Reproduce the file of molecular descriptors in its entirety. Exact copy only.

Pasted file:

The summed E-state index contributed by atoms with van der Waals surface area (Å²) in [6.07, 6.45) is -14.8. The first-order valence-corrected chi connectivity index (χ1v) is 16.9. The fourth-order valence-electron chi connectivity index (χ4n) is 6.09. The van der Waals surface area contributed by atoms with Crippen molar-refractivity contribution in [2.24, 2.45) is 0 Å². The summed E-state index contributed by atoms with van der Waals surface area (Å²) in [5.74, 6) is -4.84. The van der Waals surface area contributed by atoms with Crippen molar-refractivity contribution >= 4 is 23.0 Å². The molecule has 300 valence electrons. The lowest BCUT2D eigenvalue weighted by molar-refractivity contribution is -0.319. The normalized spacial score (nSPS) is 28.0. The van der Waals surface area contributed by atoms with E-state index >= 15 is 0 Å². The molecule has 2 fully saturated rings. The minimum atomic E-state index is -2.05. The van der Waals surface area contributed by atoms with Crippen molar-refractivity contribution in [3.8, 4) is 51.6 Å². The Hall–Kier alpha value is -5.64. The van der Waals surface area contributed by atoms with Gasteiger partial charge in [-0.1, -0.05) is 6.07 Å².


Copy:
The summed E-state index contributed by atoms with van der Waals surface area (Å²) in [6.07, 6.45) is -14.8. The first-order valence-corrected chi connectivity index (χ1v) is 16.9. The fourth-order valence-electron chi connectivity index (χ4n) is 6.09. The van der Waals surface area contributed by atoms with Crippen molar-refractivity contribution in [2.24, 2.45) is 0 Å². The summed E-state index contributed by atoms with van der Waals surface area (Å²) in [5.74, 6) is -4.84. The van der Waals surface area contributed by atoms with Crippen molar-refractivity contribution >= 4 is 23.0 Å². The molecule has 300 valence electrons. The lowest BCUT2D eigenvalue weighted by molar-refractivity contribution is -0.319. The normalized spacial score (nSPS) is 28.0. The van der Waals surface area contributed by atoms with E-state index >= 15 is 0 Å². The molecule has 2 fully saturated rings. The minimum atomic E-state index is -2.05. The van der Waals surface area contributed by atoms with Crippen molar-refractivity contribution in [3.8, 4) is 51.6 Å². The Hall–Kier alpha value is -5.64. The van der Waals surface area contributed by atoms with Gasteiger partial charge in [-0.1, -0.05) is 6.07 Å².